Basement Rental 101: Know the Codes

Article excerpt

Byline: Michele Lerner, SPECIAL TO THE WASHINGTON TIMES

As homeowners face rising monthly expenses for utilities, insurance, property taxes and loan payments, they may look around their home and see potential revenue from an unused basement. Fantasizing about paying off

bills with rental income may lead some to leap into landlord mode, but some important considerations should be addressed first.

While regulations vary from one jurisdiction to the next, homeowners should check local rules to see if renting part of their home is legal.

Other legal concerns include how situations will be handled such as a tenant failing to pay the rent or damaging the property.

In addition, there are tax implications to becoming a landlord. Perhaps most important, homeowners need to consider the impact on their personal lives of having a tenant share their home.

Examples of pleasant landlord-tenant relationships are abundant, but there are also some frightening scenarios of disastrous situations.

"I had a client who inherited the family home after her mother passed away," says Nancy Wilson, a Realtor with Evers & Co. in the District. "My client was planning to move out of town and then decided to rent the basement to a couple to make some income for a few months while she looked for another home. The renters stopped paying the rent after three months. She told them they needed to move so that she could make home improvements and sell the home, but they kept delaying the date of their move."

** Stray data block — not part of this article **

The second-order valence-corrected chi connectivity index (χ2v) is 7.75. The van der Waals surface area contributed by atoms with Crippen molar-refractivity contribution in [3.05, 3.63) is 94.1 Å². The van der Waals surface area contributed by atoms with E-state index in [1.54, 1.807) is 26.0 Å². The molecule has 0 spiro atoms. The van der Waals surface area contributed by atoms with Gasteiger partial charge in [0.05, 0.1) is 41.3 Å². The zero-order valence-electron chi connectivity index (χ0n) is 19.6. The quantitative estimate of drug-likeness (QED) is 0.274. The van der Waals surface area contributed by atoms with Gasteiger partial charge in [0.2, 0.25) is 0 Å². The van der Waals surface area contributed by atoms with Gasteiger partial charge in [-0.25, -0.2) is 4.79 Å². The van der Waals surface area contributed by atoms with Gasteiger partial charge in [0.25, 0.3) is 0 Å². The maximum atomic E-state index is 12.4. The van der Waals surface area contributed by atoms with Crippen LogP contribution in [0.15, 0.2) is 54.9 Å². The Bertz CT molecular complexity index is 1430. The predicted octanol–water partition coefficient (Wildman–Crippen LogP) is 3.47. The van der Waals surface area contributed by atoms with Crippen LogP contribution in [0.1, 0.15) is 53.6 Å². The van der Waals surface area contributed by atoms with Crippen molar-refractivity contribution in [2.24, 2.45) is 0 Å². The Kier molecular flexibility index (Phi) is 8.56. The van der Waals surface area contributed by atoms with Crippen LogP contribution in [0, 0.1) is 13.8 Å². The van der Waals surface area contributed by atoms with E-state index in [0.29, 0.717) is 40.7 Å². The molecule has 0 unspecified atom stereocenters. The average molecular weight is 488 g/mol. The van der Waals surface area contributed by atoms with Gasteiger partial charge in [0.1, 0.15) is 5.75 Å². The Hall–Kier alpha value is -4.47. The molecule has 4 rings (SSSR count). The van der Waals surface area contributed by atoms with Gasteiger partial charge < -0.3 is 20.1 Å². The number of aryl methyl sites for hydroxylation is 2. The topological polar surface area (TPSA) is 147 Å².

Ms. Wilson explains that in the District, it can be very difficult to evict a tenant. Her client hired a lawyer and filed eviction papers, but it still took from August to April for the tenants to be removed from her home, delaying her repair work and the sale of the home. "The city laws say that you must keep the utilities on even if the rent is not being paid and (that) you cannot evict someone if the temperature is below 40 degrees or if it is raining," Ms. Wilson says.

In the District, homeowners who rent a basement apartment to tenants must obtain a Basic Business License, an inspection and approval from the Building and Land Regulation Administration and a Certificate of Occupancy before renting the space. Check regulations at the District's Department of Consumer and Regulatory Affairs Web site (www.dcra.dc.gov).

In addition, all tenants in the District, even if they are renting only a bedroom, have the first right of refusal to purchase the property if it is placed on the market.

"Everyone considering renting out a basement needs to be well aware of the rules and regulations relating to landlords and tenants," Ms. Wilson says.

Aaron Stein, an attorney with Aaron Stein Settlements in Gaithersburg, says that the first step homeowners should take is to determine whether they can rent out their basements at all.

"Different jurisdictions, such as the town of Rockville, or Montgomery County, have different rules which govern basement rentals," says Mr. Stein. "In Montgomery County, a basement apartment can be rented as long as you register the apartment with the county."

The Montgomery County Office of Landlord-Tenant Affairs (www.montgomerycountymd. gov/hca) provides consumers with general information on room rentals. This county distinguishes between room rentals, which have shared kitchen facilities, and accessory apartments, which include a private kitchen and must be licensed by the county.

In Virginia, rentals within a single-family home, town home, duplex or condominium are not covered by the Virginia Residential Landlord and Tenant Act (VRLTA) unless the landlord owns five or more rental units.

General and Fairfax-specific information about landlord and tenant rights can be found on the Fairfax County government Web site. (www.fairfaxcounty.gov)

Arlington County residents can contact the Housing Information Center at 703/228-3765 or visit the Web site (www. …